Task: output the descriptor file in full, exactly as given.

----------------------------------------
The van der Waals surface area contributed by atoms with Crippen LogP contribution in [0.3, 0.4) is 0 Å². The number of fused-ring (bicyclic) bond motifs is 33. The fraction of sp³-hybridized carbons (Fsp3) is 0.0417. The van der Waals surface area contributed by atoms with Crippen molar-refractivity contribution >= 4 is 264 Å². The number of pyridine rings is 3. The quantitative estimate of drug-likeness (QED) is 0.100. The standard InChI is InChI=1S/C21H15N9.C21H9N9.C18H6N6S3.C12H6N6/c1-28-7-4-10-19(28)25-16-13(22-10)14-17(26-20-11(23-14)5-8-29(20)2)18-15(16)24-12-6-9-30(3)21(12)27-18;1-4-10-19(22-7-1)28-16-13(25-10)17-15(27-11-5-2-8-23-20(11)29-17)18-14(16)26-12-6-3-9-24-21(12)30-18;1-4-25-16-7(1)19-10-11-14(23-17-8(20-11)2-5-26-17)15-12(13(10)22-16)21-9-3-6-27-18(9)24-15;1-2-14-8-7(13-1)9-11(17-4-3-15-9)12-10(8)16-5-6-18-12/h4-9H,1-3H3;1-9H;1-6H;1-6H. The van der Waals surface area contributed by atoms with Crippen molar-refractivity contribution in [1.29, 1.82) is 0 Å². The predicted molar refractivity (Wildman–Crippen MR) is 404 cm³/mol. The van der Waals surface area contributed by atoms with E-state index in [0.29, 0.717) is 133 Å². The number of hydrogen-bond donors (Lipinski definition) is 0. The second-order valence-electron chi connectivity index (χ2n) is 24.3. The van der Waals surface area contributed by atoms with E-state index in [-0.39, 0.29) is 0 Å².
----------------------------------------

The van der Waals surface area contributed by atoms with Crippen LogP contribution in [0.3, 0.4) is 0 Å². The number of fused-ring (bicyclic) bond motifs is 33. The fraction of sp³-hybridized carbons (Fsp3) is 0.0417. The van der Waals surface area contributed by atoms with Crippen molar-refractivity contribution >= 4 is 264 Å². The number of pyridine rings is 3. The quantitative estimate of drug-likeness (QED) is 0.100. The standard InChI is InChI=1S/C21H15N9.C21H9N9.C18H6N6S3.C12H6N6/c1-28-7-4-10-19(28)25-16-13(22-10)14-17(26-20-11(23-14)5-8-29(20)2)18-15(16)24-12-6-9-30(3)21(12)27-18;1-4-10-19(22-7-1)28-16-13(25-10)17-15(27-11-5-2-8-23-20(11)29-17)18-14(16)26-12-6-3-9-24-21(12)30-18;1-4-25-16-7(1)19-10-11-14(23-17-8(20-11)2-5-26-17)15-12(13(10)22-16)21-9-3-6-27-18(9)24-15;1-2-14-8-7(13-1)9-11(17-4-3-15-9)12-10(8)16-5-6-18-12/h4-9H,1-3H3;1-9H;1-6H;1-6H. The van der Waals surface area contributed by atoms with Crippen molar-refractivity contribution in [1.29, 1.82) is 0 Å². The predicted molar refractivity (Wildman–Crippen MR) is 404 cm³/mol. The van der Waals surface area contributed by atoms with E-state index in [0.29, 0.717) is 133 Å². The number of hydrogen-bond donors (Lipinski definition) is 0. The second-order valence-electron chi connectivity index (χ2n) is 24.3. The van der Waals surface area contributed by atoms with E-state index in [-0.39, 0.29) is 0 Å².